This non-message was the brainchild of the folks from the fill-in-the-blanks party game, Cards Against Humanity. (Tagline: A party game for horrible people.)
And yes, this commercial message failed miserably--by Cards Against Humanity's own admission.
They've written a story about it, published at the social journalism site medium.com.
The story is entitled: "Why Our Super Bowl Ad Failed."
In it, Cards Against Humanity is very candid about their miscalculations.
The first thing they admit is, "We wasted time with establishment thinking" by going to ad agency, Wieden + Kennedy:
They wasted over six months of our
precious time pitching concepts like
people laughing while playing the game,
and amusing card combinations coming
to life on screen. Eventually, we realized
that they were burdened by conventional
thinking and fired them.
THEIR OTHER EXPLANATIONS ARE EQUALLY BRAZEN ADMISSIONS
Admissions like, "Overconfidence in the model."
"Failure to trust our customers."
"We were asking the wrong questions."
"Our ad failed to connect with young people."
"We didn't add music."
Really, it's hard to imagine such an epic series of enormous miscalculations coming together in a single $5-million spot buy.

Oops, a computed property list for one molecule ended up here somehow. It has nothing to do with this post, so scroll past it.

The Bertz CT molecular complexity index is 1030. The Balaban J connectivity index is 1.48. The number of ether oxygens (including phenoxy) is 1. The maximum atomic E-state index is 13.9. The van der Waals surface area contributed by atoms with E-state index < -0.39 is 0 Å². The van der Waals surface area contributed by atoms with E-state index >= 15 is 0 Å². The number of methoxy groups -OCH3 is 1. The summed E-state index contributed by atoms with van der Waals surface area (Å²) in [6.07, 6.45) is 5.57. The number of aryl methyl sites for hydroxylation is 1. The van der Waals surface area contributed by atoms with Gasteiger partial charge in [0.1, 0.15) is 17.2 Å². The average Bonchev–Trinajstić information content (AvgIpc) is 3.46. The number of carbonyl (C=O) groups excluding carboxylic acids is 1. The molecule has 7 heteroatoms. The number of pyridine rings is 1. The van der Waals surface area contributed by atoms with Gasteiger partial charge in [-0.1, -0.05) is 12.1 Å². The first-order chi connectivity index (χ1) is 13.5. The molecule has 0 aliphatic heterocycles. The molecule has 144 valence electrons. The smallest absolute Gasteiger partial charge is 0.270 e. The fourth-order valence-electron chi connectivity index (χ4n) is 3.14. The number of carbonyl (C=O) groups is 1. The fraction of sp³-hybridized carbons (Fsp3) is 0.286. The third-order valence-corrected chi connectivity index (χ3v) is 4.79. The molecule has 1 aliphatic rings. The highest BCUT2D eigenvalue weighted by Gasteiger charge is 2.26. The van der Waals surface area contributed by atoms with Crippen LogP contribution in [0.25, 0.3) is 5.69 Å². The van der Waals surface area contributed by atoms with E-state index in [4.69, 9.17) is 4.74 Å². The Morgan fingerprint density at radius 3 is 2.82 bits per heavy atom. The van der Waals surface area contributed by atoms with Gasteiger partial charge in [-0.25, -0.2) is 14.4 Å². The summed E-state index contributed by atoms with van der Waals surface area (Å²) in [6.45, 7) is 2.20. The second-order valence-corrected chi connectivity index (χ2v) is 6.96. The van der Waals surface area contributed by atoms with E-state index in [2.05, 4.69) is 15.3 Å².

You could even call it a perfect storm of hubris, arrogance and stupidity fueled by filthy lucre.
AND THE MOST EPIC OF OUTCOMES HAS RESULTED
Cards Against Humanity admits: "While we succeeded creatively, the advertisement showed a disappointing return on investment ($0), and we are now going out of business."
What is the takeaway for the small-business marketer here?
Be as wildly creative and out-of-the-box as you can be while remaining on-brand.
Spend as little money as possible.
And harness the power of the press.
This is fake news taken to a genius level.
If you've never followed the marketing efforts undertaken by Cards Against Humanity, they are masterful in what has evolved into a kind of 21st century marketing as performance art.